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New York Times | A Lesson Learned from a Legend


By, Alison Gregor

ROBERT K. FUTTERMAN doesn’t come from an old real estate dynasty, but throughout his 23-year career in the industry he has been dogged by the legacy of Robert A. Futterman.

“He was a real estate guy from the 1950’s,” said Mr. Futterman, the chief executive of Robert K. Futterman & Associates, a firm based in New York that specializes in retail property. “I’ll speak to these older real estate guys now and then, and throughout my whole career, they’ve said: ‘Robert Futterman, I know that name. Are you any relation?’ “

Although the answer is no, Mr. Futterman learned enough about the other Mr. Futterman — who owned a company much like a modern-day real estate investment trust and wrote a book on urban development called “The Future of Our Cities,” published in 1961 — to take away a lesson.

“He was this intensely visionary and hyper real estate guy” who died in 1961 at the age of 33, at the height of a very fast-paced career, when he choked on a piece of meat, Mr. Futterman said. The story has resonated with Mr. Futterman, who is himself described as “driven” and “visionary” by colleagues and competitors alike. Yet the same peers who describe this silver-haired 47-year-old as intense say he is happiest with his arm draped casually over a business associate, closing a deal.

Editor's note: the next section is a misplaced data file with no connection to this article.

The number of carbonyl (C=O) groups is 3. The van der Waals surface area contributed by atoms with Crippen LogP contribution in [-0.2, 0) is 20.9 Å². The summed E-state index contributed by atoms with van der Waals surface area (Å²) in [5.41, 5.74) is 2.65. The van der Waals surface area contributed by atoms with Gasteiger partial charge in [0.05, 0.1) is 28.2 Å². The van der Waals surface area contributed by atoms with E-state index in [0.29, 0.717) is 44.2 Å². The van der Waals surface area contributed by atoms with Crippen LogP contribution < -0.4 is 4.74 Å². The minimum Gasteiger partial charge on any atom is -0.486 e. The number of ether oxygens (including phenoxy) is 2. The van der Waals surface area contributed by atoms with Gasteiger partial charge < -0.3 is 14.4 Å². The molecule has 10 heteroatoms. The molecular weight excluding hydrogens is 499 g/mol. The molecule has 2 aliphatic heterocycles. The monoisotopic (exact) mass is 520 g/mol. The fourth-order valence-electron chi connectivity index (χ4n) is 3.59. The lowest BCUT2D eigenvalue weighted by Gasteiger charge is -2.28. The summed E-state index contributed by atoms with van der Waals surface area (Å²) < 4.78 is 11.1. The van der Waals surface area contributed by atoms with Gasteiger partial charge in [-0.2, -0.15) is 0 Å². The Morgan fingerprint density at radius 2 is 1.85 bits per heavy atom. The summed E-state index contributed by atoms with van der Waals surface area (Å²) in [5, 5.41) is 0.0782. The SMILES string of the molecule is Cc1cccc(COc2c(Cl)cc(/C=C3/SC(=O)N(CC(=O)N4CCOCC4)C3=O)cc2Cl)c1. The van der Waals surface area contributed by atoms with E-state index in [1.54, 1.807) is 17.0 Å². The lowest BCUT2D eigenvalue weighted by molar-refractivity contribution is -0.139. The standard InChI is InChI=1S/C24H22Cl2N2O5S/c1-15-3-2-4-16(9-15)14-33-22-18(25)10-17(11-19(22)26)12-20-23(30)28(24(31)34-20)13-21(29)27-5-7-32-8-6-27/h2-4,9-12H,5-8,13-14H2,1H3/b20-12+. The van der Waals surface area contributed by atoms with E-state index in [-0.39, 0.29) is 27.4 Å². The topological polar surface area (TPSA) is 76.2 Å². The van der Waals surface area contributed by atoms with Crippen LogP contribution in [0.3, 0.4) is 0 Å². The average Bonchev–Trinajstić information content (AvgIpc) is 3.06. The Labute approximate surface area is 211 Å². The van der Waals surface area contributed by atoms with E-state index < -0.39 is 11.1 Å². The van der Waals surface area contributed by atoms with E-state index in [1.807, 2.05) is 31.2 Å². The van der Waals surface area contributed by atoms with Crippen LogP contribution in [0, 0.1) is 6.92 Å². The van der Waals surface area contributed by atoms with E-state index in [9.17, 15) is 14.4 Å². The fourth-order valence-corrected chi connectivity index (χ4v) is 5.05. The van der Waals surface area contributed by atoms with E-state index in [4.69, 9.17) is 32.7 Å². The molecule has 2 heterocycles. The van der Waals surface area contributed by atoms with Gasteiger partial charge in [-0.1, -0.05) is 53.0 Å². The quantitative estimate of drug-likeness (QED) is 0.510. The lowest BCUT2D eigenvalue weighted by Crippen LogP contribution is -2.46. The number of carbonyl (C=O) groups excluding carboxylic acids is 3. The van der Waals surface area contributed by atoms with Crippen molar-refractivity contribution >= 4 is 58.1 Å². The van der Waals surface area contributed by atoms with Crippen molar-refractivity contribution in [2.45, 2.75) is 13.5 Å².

“I like having West Coast offices, so I can, if I choose to, work all night,” said Mr. Futterman, who shares custody of two sons, ages 13 and 11, with his former wife. “But I’m not totally obsessed. There’s a balance. Time to play; be with the kids.”

Still, Mr. Futterman has managed to expand his company, which he founded in 1998, into one of the country’s largest independent real estate firms specializing in leasing retail space. He has branched out into advising shopping mall developers, dabbles in property development himself and is now working to expand overseas.

Mr. Futterman began his career in retail real estate after leaving the University of Maryland without graduating and with the realization that a job in concert promotion — a focus in college — was not in the cards.

Since then, he has completed transactions in retail real estate leasing totaling more than $2.5 billion. Former colleagues at Garrick-Aug Associates, where Mr. Futterman landed his first job in 1983 for $250 a week as a retail store canvasser — meaning that he paced the streets of the city looking for vacant retail spaces for lease — characterize him as a “machine.” He rose through the ranks at Garrick-Aug to salesman, broker and then senior managing director.